The Personal Data Is Political

  • Bastian Greshake Tzovaras
  • Athina Tzovara
Open Access
Part of the Philosophical Studies Series book series (PSSP, volume 137)


The success of personalized medicine does not only rely on methodological advances but also on the availability of data to learn from. While the generation and sharing of large data sets is becoming increasingly easier, there is a remarkable lack of diversity within shared datasets, rendering any novel scientific findings directly applicable only to a small portion of the human population. Here, we are investigating two fields that have been majorly impacted by data sharing initiatives, neuroscience and genetics. Exploring the limitations that are a result of a lack of participant diversity, we propose that data sharing in itself is not enough to enable a global personalized medicine.


Genetics Personalized medicine Neuroscience Data sharing Diversity Open data Machine learning 

8.1 Introduction

Personalized or stratified medicine has been one of the hot topics in health care, reaching well beyond the launch of the Precision Medicine Initiative in the United States (Collins and Varmus 2010). The promise of personalized medicine is to identify individuals at risk and find optimally tailored health care solutions based on their genetic and environmental makeup (Lu et al. 2014). Although personal medicine spans over a variety of medical and biological disciplines, two subfields are particularly promising due to their growing adoption: genetics and neuroscience. Indeed, many current examples of precision medicine come from pharmacogenomics in general, specifically from oncology, where cancer treatments are picked to match the mutations found in tumours (Kummar et al. 2015; Smith 2012; Tan and Du 2012).

While this use of genetic data in health care is projected to become more central in the next years, its success will depend on multiple factors. As for most things in healthcare, cost plays a huge role. But while the costs for performing a high precision medical examination, like a brain scan, or sequencing a human genome continue to drop (Wetterstrand 2018), their usefulness is bound by both our ability to quickly process these large amounts of data as well as the lack of medically-relevant scientific knowledge we have about individual genetic variants (Dewey et al. 2014), or complex neurobiological processes. As such it is key that science be able to generate genetic knowledge more quickly (Kohane 2015).

Two recent trends in science, big data and artificial intelligence, appear to be promising for not only accelerating our genomic and neurobiological understanding but also for diagnosing in a precision medicine framework (Moon et al. 2007; Dilsizian and Siegel 2014). The idea is that artificial intelligence can be used to mine large data sets to find the smallest associations between genetic variants / neuromarkers and disease phenotypes, and to track disease progression or predict optimal treatments. To effectively create such large data collections it thus becomes central to link and share individual data sets (Kohane 2015). But while the total number of basepairs sequenced per time as well as the total number of participants included in neuroscientific studies have exponentially increased over the last years, sharing practices for such data has not kept up a similar speed (Kovalevskaya et al. 2016), despite individual efforts to enable open sharing of genetic (Mao et al. 2016; Greshake et al. 2014) or neuroscientific (Poline et al. 2012) data.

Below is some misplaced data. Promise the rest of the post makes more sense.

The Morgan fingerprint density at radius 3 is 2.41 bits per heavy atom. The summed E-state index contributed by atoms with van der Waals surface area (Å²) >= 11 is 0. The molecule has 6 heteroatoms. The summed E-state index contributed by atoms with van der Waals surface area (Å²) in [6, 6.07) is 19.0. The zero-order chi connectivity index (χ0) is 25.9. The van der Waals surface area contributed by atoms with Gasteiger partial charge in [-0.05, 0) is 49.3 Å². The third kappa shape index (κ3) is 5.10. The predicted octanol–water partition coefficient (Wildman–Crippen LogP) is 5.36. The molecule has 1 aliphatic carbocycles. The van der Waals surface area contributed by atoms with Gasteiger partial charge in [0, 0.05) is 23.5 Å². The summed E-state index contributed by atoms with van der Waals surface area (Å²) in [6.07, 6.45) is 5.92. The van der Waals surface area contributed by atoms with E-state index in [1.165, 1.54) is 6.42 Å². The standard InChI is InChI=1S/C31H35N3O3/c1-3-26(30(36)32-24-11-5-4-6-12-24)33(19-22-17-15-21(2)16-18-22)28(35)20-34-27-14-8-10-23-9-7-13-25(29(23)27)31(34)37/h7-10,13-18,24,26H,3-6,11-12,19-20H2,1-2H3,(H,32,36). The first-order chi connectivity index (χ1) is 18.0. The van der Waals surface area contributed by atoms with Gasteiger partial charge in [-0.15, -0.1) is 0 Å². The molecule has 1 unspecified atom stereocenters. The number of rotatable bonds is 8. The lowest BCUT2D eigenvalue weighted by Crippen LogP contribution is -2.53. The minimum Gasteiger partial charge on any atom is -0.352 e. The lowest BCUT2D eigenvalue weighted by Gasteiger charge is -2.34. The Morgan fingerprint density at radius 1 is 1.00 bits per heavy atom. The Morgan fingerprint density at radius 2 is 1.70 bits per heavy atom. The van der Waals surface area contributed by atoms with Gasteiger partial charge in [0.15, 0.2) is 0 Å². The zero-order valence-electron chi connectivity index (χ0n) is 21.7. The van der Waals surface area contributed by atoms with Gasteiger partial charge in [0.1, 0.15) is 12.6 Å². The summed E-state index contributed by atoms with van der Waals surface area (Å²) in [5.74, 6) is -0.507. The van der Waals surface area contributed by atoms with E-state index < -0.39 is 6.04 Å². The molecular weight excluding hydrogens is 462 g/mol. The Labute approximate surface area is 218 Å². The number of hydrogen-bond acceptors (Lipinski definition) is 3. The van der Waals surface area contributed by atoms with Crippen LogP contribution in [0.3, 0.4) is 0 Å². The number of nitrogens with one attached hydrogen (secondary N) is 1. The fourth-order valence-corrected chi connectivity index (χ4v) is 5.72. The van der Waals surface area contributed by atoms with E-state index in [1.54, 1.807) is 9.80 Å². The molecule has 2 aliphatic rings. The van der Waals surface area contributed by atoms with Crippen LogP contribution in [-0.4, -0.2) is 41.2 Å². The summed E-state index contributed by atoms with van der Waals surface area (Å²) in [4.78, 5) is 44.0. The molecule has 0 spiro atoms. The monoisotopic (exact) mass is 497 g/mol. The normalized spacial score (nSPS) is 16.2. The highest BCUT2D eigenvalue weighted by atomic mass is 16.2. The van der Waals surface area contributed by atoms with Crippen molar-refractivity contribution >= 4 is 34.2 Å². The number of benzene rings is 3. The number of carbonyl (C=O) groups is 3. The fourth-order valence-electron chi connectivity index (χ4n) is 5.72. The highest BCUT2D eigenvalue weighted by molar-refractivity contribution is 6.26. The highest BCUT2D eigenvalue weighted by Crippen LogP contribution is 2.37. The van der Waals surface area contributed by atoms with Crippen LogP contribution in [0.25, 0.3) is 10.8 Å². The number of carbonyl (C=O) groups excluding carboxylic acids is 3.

8.2 Sharing Genomic Data

To alleviate these shortcomings individual academic consortia have been founded to pool data sets across institutions and individual researchers. National efforts include the UK10K (“UK10K” 2018), which aimed to sequence 10,000 participants in the United Kingdom and the similarly structured 100,000 Genomes Project by Genomics England (“Genomics England” 2018). In the United States, the Exome Aggregation Consortium (ExAC) (“ExAC” 2018) – which has collected over 60,000 exomes - and more recently the All of Us initiative (“All of Us” 2018) are collecting and aggregating more patient data for research purposes. And it is not only academic research that is starting to collect large data sets for personalized medicine, commercial companies are starting to explore the field too.

Since deCODE Genetics and 23andMe released the first Direct-To-Consumer genetic tests back in 2007 (Vorhaus 2010), the market for commercial genetic testing has grown significantly: Not only in terms of companies like MyHeritage, FamilyTreeDNA, AncestryDNA or Veritas that have entered the market, but also in terms of the number of people who have gotten genetic tests through these services. Today, AncestryDNA has over five million customers and industry veteran 23andMe has genetic data for over two million people (McAllister 2017). These sizable commercial databases are of interest to academic and commercial researchers. 23andMe has collaborated with academic researchers on numerous research papers (“23andMe Research” 2018) and has done commercial for-profit collaborations with pharmaceutical companies like Pfizer and Genentech.

Who profits from such large-scale research remains open. As an example, in psychology the need to look into how representative study participants are has been acknowledged. After all, around 80% of all participants in psychology studies are from WEIRD (Western, Educated, Industrialized, Rich, Democratic) countries and do thus not represent human diversity (Henrich et al. 2010). As such, only WEIRD participants can fully profit from much of psychological research. To avoid the overrepresentation of WEIRD individuals found in psychology, it is key that our genetic research data resources reflect human diversity across populations. Indeed, this issue of representativeness becomes even more central in the genetic framework of Genome Wide Association Studies (GWAS). These studies are commonly used to inform personalized medicine by identifying genetic risk factors, e.g. for cancer (Agyeman and Ofori-Asenso 2015). Unfortunately, most of these identified risk factors are mere correlations, not genes directly causing a disease. As these correlations depend on the ancestry context in which they were found, findings of a GWAS are not necessarily applicable outside the human population in which an association was initially found (Bush et al. 2012) and cannot be replicated in many cases (Marigorta et al. 2013).